Salman Khan in “Jai Ho.”

What happens when a filmmaker borrows a thematic quotient a la Rajkumar Hirani, packs in bone crunching action Prabhu Dheva ishtyle and throws in a few ingredients from Rohit Shetty brand of cinema?

Jai Ho is the final outcome. Of course, there is always a chance of all of it turning into a khichdi. In that context, even though Jai Ho doesn’t quite turn out to be uniformly relished thali, it has a spice or two from every dish that can be savored.

Of course, it is primarily the man who brings in the platter, Salman Khan, who makes it all possible as he makes it all piping hot. After that, it is the taste buds of the audience, both literally as well as figuratively, that give the most honest reaction.

All this means that for quintessential Salman Khan fans, there is enough on the platter to pick and choose. Bhai ka bracelet, bhai ki ‘dahaad’, bhai ki bike, bhai ki body, bhai ki kick, bhai ki honesty – it is bhaigiri all the way which ensures that Jai Ho goes beyond the script.

(Above): Daisy Shah and Salman Khan in “Jai Ho.”

Not that the script didn’t have much to offer. As a matter of fact, the core story idea is fairly impressive. ‘If someone helps you, help three more, and ask them to continue the trend’ – The core concept of ‘paying it forward’ is actually very pertinent, whether in the current times, or the ones gone by. However – and this is the most surprising part of the film – there is hardly any important sequence or highlight in the film where this idea is actually ‘executed.’

Told, preached, propagated, suggested, repeated – Yes, yes and even more yes. But bringing that into action? Nah, that doesn’t quite happen, which is the sad part.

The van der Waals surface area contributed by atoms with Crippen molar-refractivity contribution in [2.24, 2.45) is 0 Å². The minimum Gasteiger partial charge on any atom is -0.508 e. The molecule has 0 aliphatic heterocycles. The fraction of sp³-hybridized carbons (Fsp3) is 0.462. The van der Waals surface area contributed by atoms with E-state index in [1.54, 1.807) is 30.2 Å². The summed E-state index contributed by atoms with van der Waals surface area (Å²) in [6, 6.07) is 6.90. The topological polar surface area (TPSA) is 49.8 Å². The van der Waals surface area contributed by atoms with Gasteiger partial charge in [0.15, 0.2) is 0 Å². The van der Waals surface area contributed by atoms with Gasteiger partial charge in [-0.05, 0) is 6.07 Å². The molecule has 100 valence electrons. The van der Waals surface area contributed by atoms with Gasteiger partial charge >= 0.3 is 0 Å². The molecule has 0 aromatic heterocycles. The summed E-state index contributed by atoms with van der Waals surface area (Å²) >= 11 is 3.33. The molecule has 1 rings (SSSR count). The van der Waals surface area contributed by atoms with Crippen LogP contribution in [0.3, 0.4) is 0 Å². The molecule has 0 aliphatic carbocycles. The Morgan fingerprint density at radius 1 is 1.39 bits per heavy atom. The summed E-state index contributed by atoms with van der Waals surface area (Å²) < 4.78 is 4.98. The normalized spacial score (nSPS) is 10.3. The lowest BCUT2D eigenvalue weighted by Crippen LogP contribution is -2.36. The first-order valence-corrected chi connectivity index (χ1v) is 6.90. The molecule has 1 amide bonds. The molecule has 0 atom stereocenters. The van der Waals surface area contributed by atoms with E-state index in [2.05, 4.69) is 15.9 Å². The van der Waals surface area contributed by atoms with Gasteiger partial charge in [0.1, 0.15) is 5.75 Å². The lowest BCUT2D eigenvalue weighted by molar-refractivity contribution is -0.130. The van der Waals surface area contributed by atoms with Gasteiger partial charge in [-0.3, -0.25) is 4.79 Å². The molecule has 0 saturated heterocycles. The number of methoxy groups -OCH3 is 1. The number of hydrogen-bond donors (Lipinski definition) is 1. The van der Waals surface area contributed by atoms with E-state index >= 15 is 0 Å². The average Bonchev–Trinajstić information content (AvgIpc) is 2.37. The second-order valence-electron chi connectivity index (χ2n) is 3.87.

This is why Jai Ho comes as a film that has two parallel streams running, that try to intersperse with each other, albeit not as seamlessly as one would have wanted. So on one side one gets to see the softer side of Salman Khan who wants the world to follow the path of peace and help. On the other hand he gets into a roadside panga, only to find himself sitting face to face with a Home Minister (Danny Denzongpa) who is inspired from the world created in Ghatak [the dog reference] and Indian [play mind games with the hero].

Having said that, one must credit Sohail Khan for ensuring that there are individual elements in both streams that actually throw in ample moments – both in the first and the second half – to quickly get over any slack that may have been built in the narrative. The whole pretext of ‘paying it forward’ is established well with introduction of Genelia D’Souza’s character, the drunkard (Sameer Khakhar from TV serial Nukkad), autowallah (Mahesh Manjrekar) and even a beggar girl child.

(Above): Salman Khan in “Jai Ho.”

On the other hand ‘blink-and-you-would-miss’ subplots of Vatsal Sheth, Varun Badola, Tulip Joshi and Nauheed Cyrusi are a quick pass. How one wishes that escapades of the three cops – Aditya Pancholi, Pulkit Samrat and Sharad Kapoor – had an even larger presence, as was the case with Salman’s friends (Ashmit Patel, Yash Tonk).

As for Salman and his sister’s (played by Tabu) endeavor of ‘badla nahi, badlaav’ (which was recently evidenced in Anil Sharma and Sunny Deol’s Singh Saab The Great) is constantly challenged by goons of different shapes and sizes. Due to this, Salman is forced to get into 8-10 major fight sequences, which makes it one practically every 15 minutes. So while he hits, kicks and punches with a Singham like ferocity, there is one particular sequence where practically 500 goons run away after Salman throws just 4-5 punches. The last time one saw a man take on such a crowd was in Ram Charan Teja’s Magadheera and still, the count there was just 100!

(Above): Salman Khan in “Jai Ho.”

This is where the magic of Salman Khan comes in handy, as a result of which you want to join him once he takes on the goons who have put a haath on his sister’s izaat. The pain in his eyes is all there to be seen and so is the euphoria when he goes bare chested in the climactic sequence.

That’s the climax one waits for in a Salman Khan-film where the leading lady (Daisy Shah – confident, and a good dancer), negative force (Sana Khan – stereotypical) and a few dozen other supporting actors are there, well, just to support!